The Amenity Hut is really nice. It’s a 6′ x 12′ little structure with an enclosure for our composting toilet and for a shower. We mounted a sink on the outside wall. We have running water from the lake provided by a solar-powered pump and pressure tank.
It’s so nice to have a place to wash hands and brush teeth right next to the Pavilion. We placed a Katadyn gravity-fed water filter next to the sink to provide drinking water there, as the lake water can present giardia risks.
Warning: if you are not an extreme tree hugger and/or really don’t need a toilet without a septic system, you should skip this post.
I’ve spent a fair bit of time over the last two years researching composting toilet systems. I’ve discussed them with friends and have done some experiments at my cabin in Vermont. I’ve also had almost 10 years of experience with a commercial system (Envirolet) at my Vermont cabin.
Commercial composting systems are really set up for steady demand by a few people. Our use pattern is very different. We hit the system very hard for about four weeks a year and then it sits idle for the other 48 weeks.
Furthermore, most commercially available composting systems benefit substantially from electric heaters built into them. These use a fair bit of energy. My system in Vermont is not powered and it does not work very well, by which I mean the waste takes at least a year to decompose. I’ve concluded that we wouldn’t be happy with the performance of a conventional composting system at the Montana sleeping pavilion.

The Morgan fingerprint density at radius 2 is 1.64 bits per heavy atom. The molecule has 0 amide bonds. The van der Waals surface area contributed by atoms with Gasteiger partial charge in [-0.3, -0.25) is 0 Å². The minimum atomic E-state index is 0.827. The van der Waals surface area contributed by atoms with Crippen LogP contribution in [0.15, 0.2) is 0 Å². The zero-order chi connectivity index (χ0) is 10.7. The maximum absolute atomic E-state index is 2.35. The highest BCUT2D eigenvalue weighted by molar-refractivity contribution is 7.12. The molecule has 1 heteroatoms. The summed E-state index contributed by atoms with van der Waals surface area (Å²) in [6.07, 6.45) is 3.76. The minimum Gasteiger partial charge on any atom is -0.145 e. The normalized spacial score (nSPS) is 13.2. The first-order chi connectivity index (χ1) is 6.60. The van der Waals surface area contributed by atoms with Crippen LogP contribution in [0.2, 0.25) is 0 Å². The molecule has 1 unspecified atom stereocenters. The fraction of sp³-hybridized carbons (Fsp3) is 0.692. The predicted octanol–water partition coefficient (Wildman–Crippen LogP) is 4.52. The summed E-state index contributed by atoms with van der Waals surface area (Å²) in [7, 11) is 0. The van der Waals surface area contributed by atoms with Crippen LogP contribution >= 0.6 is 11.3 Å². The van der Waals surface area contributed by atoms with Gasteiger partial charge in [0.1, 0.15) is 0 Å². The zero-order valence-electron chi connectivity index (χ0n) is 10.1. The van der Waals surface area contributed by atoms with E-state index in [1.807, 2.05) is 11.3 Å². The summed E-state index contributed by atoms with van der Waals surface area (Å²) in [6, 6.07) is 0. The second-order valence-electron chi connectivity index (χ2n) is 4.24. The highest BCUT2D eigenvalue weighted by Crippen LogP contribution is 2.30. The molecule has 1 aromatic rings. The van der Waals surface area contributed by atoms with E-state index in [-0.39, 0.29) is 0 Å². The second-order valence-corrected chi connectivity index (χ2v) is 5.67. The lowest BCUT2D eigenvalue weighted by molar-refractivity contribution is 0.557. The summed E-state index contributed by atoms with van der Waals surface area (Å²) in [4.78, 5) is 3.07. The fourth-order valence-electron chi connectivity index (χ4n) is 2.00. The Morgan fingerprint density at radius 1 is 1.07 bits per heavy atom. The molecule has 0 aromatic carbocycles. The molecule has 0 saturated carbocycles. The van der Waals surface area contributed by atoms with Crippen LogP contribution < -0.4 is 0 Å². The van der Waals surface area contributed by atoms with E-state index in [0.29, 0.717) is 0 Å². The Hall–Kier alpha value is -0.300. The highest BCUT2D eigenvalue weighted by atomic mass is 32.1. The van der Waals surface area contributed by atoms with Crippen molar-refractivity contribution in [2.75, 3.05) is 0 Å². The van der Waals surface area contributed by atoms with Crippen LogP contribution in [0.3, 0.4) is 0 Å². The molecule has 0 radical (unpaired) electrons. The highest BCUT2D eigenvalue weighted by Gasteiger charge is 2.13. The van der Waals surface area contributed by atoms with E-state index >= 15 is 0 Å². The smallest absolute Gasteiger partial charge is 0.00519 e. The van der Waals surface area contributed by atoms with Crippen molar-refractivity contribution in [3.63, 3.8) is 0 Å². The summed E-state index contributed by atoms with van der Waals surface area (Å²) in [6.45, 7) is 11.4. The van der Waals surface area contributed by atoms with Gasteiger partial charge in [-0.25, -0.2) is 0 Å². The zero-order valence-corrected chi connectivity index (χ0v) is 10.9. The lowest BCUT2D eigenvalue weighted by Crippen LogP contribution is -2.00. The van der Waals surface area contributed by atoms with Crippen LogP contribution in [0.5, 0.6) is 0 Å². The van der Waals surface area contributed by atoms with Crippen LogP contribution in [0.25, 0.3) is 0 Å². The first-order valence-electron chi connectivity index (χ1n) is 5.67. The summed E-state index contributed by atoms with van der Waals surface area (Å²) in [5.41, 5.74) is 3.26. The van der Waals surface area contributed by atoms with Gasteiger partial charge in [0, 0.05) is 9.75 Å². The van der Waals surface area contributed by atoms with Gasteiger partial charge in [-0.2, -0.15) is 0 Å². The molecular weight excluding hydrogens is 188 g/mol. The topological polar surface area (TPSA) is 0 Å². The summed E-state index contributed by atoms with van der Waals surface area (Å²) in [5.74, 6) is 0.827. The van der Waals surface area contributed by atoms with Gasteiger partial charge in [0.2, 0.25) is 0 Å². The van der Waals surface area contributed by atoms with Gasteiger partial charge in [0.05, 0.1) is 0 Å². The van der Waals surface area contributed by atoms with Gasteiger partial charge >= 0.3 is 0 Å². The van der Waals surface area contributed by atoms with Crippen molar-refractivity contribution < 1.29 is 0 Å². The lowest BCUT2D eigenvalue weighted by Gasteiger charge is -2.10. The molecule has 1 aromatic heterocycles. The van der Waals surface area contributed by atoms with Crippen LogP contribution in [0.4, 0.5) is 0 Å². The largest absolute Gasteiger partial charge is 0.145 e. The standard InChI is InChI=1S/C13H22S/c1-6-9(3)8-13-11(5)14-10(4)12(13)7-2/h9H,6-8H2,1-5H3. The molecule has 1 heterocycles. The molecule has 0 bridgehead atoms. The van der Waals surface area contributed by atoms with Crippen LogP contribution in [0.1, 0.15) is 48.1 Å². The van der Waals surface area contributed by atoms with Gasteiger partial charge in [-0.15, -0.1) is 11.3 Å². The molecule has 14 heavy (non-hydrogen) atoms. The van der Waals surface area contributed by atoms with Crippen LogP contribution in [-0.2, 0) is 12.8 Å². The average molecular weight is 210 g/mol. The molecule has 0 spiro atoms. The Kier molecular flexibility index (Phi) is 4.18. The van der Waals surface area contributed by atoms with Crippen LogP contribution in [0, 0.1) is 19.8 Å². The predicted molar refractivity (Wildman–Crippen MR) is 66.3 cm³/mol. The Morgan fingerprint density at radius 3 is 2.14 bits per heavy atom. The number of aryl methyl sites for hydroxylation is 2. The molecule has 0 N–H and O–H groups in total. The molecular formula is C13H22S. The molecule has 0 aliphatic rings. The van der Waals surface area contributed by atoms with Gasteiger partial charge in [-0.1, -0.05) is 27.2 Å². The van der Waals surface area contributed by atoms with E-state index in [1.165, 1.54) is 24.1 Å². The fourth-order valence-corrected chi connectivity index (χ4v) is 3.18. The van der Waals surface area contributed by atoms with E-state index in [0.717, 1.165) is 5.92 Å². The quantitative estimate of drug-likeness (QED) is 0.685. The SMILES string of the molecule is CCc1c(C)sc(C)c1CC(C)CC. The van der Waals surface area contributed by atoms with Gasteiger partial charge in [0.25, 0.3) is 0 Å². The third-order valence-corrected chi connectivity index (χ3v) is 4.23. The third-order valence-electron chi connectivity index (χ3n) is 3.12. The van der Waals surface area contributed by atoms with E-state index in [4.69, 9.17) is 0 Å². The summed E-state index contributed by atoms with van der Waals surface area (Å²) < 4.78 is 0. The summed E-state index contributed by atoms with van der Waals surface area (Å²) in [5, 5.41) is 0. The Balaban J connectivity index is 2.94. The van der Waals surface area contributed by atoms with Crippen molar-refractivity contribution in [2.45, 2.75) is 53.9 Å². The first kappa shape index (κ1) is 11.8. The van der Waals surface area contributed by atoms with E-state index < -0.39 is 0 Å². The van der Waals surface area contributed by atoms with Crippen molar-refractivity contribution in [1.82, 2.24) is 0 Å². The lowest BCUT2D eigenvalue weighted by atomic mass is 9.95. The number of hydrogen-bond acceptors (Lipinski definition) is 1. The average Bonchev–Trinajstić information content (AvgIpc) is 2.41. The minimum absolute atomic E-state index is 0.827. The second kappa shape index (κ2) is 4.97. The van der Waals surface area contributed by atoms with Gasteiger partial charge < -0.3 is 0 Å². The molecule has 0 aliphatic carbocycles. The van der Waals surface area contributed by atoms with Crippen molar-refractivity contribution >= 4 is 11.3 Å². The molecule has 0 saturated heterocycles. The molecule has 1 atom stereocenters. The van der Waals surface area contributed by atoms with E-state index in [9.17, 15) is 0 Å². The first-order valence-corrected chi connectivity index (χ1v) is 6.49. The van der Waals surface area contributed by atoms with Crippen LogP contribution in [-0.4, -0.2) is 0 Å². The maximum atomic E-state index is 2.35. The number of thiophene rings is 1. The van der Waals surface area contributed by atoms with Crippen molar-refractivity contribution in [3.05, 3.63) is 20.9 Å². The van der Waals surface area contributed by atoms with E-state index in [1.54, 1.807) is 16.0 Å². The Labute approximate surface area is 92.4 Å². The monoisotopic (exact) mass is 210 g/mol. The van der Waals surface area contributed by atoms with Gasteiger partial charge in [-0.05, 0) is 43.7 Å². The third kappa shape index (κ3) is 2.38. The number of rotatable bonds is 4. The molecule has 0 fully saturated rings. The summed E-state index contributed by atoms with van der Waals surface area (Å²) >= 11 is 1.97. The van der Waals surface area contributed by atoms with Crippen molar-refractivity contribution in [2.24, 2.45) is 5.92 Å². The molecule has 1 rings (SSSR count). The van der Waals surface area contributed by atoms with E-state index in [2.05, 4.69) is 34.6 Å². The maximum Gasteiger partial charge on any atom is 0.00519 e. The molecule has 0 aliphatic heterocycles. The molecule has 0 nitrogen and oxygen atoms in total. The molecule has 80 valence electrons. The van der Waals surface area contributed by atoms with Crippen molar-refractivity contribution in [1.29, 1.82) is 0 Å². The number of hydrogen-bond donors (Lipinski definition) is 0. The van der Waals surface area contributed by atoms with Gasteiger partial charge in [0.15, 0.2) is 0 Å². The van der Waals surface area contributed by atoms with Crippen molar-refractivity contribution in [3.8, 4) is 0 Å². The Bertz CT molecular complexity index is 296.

Instead, I’ve installed a “Lovable Loo” which I’m using in an unusual way…anaerobic composting instead of aerobic composting.
The Lovable Loo is basically a housing for a 5-gallon plastic bucket with a toilet seat on it. After each use, the user scoops a generous amount of saw dust or peat moss over the waste in the bucket. (We use peat moss because it’s easy to buy at the home center.) This essentially eliminates odors and provides a more attractive appearance than the alternative. When the bucket is full, the lid to the box is lifted, and the bucket lifted out and replaced with a new one. There are thousands of these systems in use and they are apparently used very successfully even in conditioned indoor spaces.
Nearly all Lovable Loo users adopt an aerobic composting system. Basically they have a wire/wood bin on their lot somewhere and they empty the bins of waste into the bin to compost. If the mix of organic material, water, and air is maintained appropriately, these compost piles are efficient and fast at decomposing the waste. Aerobic composting does not smell, as the product of decomposition is largely C02, an odorless gas. The temperatures of composting are high enough that dangerous microbes are killed. However, this would not work on our site. First, I’m not wild about disturbing the landscape with a sizable composting bin. Second, I am also worried about maintaining the right conditions for composting when unattended.